Our Economic Development programs aim to advance professional and economic growth, promote local knowledge and techniques and increase opportunities for income-generation for  families and communities through an Artisan Program and technical trade school.

We are effective and capable because we are led by our values and a strong Indigenous Leadership Team with subject matter expertise and abilities in our pillar of work. We couple strong local expertise with an eye on International trends, data, and research to assure that our programs align culturally-relevant and locally-driven solutions with proven methods.

Our values drive our work and decision making:
Cooperation – We work as a kind, effective and supportive team in collaboration with our communities.
Integrity – We act honestly and ethically, thereby earning the trust and confidence of both communities and supporters.
Transparency – Our processes and use of resources are reasonable, justified and clearly communicated.
Respect – We treat all people kindly and fairly, with dignity and empathy.
Humility – We recognize our role as facilitators, centering and valuing local expertise. We evolve based on constant learning and self-improvement.
Accountability – We thoughtfully and responsibly manage our resources to ensure both efficient use and intentional impact.
Reciprocity – We believe in dignified, equitable relationships with our community, fostering agency, active participation and service to others.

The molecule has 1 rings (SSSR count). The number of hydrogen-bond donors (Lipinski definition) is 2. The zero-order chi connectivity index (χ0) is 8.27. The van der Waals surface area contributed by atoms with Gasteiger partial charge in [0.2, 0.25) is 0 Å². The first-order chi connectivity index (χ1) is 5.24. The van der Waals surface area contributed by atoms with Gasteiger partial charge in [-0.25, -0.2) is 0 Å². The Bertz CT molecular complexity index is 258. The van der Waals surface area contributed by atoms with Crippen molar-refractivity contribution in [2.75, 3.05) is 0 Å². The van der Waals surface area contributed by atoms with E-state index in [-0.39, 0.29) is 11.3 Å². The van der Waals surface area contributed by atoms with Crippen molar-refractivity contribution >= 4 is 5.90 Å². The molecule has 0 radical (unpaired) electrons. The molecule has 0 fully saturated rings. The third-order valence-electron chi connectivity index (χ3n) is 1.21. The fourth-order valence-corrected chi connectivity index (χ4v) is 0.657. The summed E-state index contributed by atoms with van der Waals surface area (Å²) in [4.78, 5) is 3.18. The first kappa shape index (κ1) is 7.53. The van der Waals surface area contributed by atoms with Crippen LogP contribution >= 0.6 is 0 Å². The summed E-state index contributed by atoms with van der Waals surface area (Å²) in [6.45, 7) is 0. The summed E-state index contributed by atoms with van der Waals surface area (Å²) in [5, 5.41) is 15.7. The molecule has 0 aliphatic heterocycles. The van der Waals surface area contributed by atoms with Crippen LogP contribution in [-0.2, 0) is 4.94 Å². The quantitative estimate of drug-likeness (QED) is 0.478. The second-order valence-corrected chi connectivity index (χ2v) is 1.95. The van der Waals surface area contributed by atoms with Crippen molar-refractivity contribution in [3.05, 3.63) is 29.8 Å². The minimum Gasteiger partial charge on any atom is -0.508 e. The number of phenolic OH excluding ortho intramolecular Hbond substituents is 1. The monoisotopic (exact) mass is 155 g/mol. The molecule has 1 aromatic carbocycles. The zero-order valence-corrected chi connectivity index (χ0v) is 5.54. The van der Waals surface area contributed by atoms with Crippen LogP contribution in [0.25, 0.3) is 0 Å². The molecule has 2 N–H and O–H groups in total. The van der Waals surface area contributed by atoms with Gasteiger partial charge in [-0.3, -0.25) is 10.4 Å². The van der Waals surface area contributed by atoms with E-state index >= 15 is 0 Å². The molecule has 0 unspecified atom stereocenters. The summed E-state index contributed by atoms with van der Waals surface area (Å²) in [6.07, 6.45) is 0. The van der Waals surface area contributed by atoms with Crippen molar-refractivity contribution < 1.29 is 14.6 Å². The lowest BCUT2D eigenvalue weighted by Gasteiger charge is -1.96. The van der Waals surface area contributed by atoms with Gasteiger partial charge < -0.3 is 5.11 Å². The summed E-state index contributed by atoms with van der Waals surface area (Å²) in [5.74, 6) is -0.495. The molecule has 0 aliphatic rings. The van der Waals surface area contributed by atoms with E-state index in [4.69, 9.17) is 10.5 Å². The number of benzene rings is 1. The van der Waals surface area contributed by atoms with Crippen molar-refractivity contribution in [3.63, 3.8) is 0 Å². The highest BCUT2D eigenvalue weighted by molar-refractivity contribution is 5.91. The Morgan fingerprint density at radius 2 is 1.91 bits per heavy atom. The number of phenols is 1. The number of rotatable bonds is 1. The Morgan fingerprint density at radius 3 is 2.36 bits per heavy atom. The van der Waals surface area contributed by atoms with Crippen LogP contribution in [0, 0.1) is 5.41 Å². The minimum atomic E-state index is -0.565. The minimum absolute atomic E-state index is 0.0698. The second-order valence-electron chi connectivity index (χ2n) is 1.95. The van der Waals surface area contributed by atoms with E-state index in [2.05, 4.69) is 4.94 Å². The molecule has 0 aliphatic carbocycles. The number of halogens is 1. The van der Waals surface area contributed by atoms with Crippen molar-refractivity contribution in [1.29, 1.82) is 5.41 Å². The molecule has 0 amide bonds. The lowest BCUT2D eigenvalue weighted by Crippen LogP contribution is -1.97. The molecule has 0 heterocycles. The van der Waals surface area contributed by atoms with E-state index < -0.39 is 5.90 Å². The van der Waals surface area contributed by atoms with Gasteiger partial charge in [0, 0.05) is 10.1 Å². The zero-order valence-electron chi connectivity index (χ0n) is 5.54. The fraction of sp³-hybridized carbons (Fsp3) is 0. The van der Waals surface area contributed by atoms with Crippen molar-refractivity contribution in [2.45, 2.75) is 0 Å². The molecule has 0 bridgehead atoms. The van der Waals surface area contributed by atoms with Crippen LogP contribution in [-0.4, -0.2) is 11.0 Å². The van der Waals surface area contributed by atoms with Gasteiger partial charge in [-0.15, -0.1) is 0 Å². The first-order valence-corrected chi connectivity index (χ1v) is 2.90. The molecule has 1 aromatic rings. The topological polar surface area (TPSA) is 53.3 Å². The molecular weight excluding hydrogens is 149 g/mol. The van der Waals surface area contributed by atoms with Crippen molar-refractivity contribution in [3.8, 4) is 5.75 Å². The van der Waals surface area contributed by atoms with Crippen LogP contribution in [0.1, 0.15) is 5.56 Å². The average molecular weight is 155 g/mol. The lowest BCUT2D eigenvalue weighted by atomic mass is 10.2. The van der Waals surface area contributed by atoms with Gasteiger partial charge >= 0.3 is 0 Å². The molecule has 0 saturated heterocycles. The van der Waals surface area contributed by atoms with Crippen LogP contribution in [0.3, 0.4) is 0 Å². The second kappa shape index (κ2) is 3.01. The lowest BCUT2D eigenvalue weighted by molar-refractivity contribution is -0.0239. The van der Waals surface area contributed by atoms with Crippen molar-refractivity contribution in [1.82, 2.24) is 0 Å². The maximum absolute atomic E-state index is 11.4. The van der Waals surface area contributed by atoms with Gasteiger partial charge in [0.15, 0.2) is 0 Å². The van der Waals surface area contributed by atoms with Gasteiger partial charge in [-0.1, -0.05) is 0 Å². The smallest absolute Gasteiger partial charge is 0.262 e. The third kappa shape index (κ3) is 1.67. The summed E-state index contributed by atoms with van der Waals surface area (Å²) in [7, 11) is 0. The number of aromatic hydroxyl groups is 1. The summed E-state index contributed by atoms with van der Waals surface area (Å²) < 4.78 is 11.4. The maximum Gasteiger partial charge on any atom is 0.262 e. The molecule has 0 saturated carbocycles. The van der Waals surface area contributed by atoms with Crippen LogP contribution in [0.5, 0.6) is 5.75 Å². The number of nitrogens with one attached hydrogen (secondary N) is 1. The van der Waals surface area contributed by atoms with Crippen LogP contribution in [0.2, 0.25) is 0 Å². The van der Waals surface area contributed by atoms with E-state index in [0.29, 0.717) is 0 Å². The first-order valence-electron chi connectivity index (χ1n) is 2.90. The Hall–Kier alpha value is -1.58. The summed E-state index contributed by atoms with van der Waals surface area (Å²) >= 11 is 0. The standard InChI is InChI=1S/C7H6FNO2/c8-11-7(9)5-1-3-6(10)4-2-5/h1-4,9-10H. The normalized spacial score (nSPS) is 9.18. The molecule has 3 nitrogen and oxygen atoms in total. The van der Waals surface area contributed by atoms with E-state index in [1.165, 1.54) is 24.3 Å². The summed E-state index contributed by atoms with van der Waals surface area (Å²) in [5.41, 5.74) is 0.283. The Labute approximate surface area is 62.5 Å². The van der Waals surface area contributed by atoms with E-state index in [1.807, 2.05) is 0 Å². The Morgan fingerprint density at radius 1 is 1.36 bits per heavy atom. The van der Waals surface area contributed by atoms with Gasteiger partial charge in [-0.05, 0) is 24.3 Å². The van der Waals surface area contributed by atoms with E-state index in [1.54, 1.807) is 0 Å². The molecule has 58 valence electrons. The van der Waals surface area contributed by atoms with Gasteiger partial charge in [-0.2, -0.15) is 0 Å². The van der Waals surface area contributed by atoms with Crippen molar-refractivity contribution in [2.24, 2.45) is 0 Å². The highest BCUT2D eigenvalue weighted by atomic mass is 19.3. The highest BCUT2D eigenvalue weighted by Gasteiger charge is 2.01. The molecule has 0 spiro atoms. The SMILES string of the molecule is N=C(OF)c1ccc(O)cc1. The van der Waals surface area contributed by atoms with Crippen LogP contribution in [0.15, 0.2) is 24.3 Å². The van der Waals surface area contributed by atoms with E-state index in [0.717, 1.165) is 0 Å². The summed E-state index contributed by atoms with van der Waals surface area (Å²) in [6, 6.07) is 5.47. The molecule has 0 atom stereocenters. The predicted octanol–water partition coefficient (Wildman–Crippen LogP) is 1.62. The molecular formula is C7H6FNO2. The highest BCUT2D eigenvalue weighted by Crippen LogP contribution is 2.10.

Our values are at the core of everything we do. We believe that all of our work is necessarily and infinitely strengthened by being:
1. Led by local Indigenous staff.
2. Oriented towards community-led solutions by listening to community voices.
3. Focused on long-term, holistic and sustainable programs.

Since 2005, Mayan Families has sought innovative approaches to empower communities through consistent and reliable support. This holistic methodology seeks to fulfill locally identified needs through culturally sensitive practices, and to provide access to high quality services based on the strength and dignity of the community that we serve. Through our experience, both good and bad, we have learned to partner effectively with local communities to create change together, based on their inherent strengths and knowledge. We currently manage 4 highly-effective preschools, support 1200 students to complete their education, train university students as tutors and mentors for younger students, provide culturally-relevant medical nutritional care to hundreds of families, and provide over 40 artisans with access to markets and sales to help sustain their families.

How we listen

SOURCE: Self-reported by organization

Seeking feedback from people served makes programs more responsive and effective. Here’s how this organization is listening.

done We shared information about our current feedback practices.
  • Who are the people you serve with your mission?